It began more than two decades ago. On September 20, 2001, President George W. Bush declared a “war on terror” and told a joint session of Congress (and the American people) that “the course of this conflict is not known, yet its outcome is certain.” If he meant a 20-year slide to defeat in Afghanistan, a proliferation of militant groups across the Greater Middle East and Africa, and a never-ending, world-spanning war that, at a minimum, has killed about 300 times the number of people murdered in America on 9/11, then give him credit. He was absolutely right.
Days earlier, Congress had authorized Bush “to use all necessary and appropriate force against those nations, organizations, or persons he determine[d] planned, authorized, committed, or aided the terrorist attacks that occurred on September 11, 2001 or harbored such organizations or persons.” By then, it was already evident, as Bush said in his address, that Al Qaeda was responsible for the attacks. But it was equally clear that he had no intention of conducting a limited campaign. “Our war on terror begins with Al Qaeda, but it does not end there,” he announced. “It will not end until every terrorist group of global reach has been found, stopped, and defeated.”
Congress had already assented to whatever the president saw fit to do. It had voted 420 to 1 in the House and 98 to 0 in the Senate to grant an Authorization for Use of Military Force (AUMF) that would give him (and presidents to come) essentially a free hand to make war around the world.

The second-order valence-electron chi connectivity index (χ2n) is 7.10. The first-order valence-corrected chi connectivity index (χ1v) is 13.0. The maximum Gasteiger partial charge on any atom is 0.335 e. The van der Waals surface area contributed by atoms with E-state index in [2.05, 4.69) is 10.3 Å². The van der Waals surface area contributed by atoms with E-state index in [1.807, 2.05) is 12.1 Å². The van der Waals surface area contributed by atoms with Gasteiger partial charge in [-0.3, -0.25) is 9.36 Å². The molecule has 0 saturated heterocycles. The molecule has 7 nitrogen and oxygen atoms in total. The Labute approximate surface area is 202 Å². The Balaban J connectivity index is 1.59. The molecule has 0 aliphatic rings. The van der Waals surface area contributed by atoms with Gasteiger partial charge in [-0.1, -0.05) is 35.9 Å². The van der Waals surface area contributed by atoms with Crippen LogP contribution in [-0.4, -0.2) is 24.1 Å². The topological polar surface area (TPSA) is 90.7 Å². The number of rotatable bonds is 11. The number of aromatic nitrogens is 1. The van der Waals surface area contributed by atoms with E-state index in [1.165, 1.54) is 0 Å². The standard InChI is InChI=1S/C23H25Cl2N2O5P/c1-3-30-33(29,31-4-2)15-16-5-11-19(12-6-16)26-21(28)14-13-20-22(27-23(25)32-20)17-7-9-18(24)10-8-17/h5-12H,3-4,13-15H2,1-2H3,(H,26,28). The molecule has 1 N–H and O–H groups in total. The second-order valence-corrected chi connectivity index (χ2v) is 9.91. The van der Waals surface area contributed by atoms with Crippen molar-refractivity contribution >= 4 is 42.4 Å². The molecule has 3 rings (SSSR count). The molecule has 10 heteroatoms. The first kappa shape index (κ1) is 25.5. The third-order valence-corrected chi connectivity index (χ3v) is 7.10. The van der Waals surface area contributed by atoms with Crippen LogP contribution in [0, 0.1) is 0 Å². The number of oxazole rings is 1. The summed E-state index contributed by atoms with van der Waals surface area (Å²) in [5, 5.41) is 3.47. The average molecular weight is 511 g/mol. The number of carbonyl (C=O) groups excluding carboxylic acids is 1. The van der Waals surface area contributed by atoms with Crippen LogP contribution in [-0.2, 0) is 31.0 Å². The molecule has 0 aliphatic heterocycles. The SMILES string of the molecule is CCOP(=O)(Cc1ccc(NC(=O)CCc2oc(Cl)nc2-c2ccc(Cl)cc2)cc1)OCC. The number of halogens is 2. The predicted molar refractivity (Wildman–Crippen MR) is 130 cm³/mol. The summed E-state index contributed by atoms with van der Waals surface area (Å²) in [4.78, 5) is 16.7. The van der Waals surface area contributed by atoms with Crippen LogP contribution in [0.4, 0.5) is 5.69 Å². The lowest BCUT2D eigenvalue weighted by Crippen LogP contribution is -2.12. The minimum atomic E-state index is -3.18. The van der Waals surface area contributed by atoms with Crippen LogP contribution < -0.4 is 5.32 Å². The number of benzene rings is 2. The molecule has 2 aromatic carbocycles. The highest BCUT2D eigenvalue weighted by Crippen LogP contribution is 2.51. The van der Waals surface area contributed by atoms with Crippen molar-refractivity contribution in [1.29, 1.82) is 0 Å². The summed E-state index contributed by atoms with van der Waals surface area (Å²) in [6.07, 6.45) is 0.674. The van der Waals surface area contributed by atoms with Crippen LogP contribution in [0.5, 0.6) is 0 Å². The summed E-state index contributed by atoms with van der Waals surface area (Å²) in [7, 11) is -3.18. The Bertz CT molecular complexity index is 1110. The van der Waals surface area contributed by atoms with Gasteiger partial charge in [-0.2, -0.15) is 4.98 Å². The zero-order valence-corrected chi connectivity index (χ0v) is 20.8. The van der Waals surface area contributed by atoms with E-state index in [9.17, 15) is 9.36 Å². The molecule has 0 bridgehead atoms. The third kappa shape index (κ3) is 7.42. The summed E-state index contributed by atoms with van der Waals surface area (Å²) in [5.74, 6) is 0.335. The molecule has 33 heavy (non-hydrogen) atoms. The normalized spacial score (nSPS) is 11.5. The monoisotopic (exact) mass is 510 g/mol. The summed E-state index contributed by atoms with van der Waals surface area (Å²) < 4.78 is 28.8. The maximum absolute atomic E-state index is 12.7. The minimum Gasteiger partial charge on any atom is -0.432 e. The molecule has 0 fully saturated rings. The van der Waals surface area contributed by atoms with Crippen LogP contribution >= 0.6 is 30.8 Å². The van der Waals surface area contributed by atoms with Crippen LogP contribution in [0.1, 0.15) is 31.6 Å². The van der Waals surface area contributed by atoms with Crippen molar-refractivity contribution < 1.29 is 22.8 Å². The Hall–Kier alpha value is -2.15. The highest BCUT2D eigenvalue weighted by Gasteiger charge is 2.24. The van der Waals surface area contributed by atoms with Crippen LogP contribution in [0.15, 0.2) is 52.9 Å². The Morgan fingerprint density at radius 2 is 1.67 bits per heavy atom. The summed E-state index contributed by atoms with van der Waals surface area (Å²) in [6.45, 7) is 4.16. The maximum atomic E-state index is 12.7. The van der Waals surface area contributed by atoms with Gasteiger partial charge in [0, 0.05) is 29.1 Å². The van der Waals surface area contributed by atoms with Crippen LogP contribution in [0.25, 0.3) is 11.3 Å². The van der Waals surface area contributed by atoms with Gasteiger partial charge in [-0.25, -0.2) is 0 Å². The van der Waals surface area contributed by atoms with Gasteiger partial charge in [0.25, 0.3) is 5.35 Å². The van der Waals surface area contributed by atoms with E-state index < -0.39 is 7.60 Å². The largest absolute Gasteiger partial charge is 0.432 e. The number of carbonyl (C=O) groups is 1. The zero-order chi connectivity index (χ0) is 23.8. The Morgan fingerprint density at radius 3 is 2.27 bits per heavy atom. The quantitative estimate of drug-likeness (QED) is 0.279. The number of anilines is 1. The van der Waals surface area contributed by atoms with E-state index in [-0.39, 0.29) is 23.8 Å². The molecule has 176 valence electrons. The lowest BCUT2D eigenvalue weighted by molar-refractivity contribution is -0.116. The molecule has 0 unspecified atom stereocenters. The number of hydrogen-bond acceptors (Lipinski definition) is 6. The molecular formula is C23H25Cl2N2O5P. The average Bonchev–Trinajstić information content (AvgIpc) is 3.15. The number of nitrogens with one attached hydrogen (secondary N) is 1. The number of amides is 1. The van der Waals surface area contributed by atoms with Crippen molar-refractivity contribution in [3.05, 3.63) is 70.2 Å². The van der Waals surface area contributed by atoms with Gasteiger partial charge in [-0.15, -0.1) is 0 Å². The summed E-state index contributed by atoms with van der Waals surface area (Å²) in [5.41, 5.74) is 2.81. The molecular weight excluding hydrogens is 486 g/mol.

“I believe that it’s broad enough for the president to have the authority to do all that he needs to do to deal with this terrorist attack and threat,” Senate Minority Leader Trent Lott (R-Miss.) said at the time. “I also think that it is tight enough that the constitutional requirements and limitations are protected.” That AUMF would, however, quickly become a blank check for boundless war.
In the two decades since, that 2001 Authorization for Use of Military Force has been formally invoked to justify counterterrorism (CT) operations—including ground combat, airstrikes, detention, and the support of partner militaries—in 22 countries, according to a new report by Stephanie Savell of Brown University’s Costs of War Project. During that same time, the number of terrorist groups threatening Americans and American interests has, according to the US State Department, more than doubled.
Under that AUMF, US troops have conducted missions across four continents. The countries in question include some of little surprise like Afghanistan, Iraq, and Syria, and a few unexpected nations like Georgia and Kosovo. “In many cases the executive branch inadequately described the full scope of U.S. actions,” writes Savell, noting the regular invocation of vague language, pretzeled logic, and weak explanations. “In other cases, the executive branch reported on ‘support for CT operations,’ but did not acknowledge that troops were or could be involved in hostilities with militants.”